And it goes back around and sucks all over again for Beasts because, however much you deserve it (which is it's own gaming that that needs to be addressed and worked on), at the end of the day, as much as the world sings about you dying violently because you are the sort of person who should die violently....it's still not even about you. You died because someone else has a hole in their heart that they can't handle.

                      Beast's horror, to me, is that it has characters who really do have consequences for being the sort of people they are, that their acceptance of who they are is also damnation of themselves. Your fate is sealed the moment you admit yourself to yourself....unless you can really work against it (because I do believe in hope).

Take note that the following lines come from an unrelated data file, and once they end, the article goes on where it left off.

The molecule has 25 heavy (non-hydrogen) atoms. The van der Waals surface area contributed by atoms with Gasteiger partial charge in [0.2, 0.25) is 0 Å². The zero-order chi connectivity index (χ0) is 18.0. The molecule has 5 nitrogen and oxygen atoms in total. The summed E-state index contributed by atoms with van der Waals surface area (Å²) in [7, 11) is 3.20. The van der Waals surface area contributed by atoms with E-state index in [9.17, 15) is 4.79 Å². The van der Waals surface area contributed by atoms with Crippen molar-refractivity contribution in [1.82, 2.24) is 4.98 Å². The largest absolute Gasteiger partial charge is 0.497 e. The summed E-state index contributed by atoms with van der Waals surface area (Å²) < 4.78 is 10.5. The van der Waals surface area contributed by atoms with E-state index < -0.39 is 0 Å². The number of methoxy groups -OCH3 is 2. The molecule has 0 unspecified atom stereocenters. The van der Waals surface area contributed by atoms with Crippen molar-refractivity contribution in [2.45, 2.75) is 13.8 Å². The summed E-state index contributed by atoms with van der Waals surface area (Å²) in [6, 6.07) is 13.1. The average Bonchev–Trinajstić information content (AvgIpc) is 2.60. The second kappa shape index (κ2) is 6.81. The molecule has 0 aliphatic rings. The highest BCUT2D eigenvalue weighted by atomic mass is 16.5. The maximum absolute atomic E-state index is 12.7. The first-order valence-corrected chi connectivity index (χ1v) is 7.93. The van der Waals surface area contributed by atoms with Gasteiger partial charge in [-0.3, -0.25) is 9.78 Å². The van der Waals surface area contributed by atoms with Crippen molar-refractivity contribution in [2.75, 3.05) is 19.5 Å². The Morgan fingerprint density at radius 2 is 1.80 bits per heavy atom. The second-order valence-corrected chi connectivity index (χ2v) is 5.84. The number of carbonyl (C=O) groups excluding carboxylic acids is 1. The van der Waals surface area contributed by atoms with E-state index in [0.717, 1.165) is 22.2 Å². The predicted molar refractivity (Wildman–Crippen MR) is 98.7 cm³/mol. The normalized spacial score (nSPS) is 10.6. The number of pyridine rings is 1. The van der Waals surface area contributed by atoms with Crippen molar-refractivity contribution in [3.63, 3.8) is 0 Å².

Beast's horror is how the thing that is standing in the way of your dreams is that the person having them is you. It's about how you can try and prove that's not true, maybe even succeed....but you are still who you are, and this is one of those rare cases where that has consequences.

                      That's my read, anyways. I think the familiarity of Heroes only helps to drive that home.
                      I'm emerging from the shadows to bless and 100% agree with this.


                      Cinder's Comprehensive Collection of Creations - Homebrew Hub

                      I write about Beast: The Primordial a lot

                      Comment


                      • #12
                        Just a little joke that I remembered when reading this but I can't remember where I have seen it: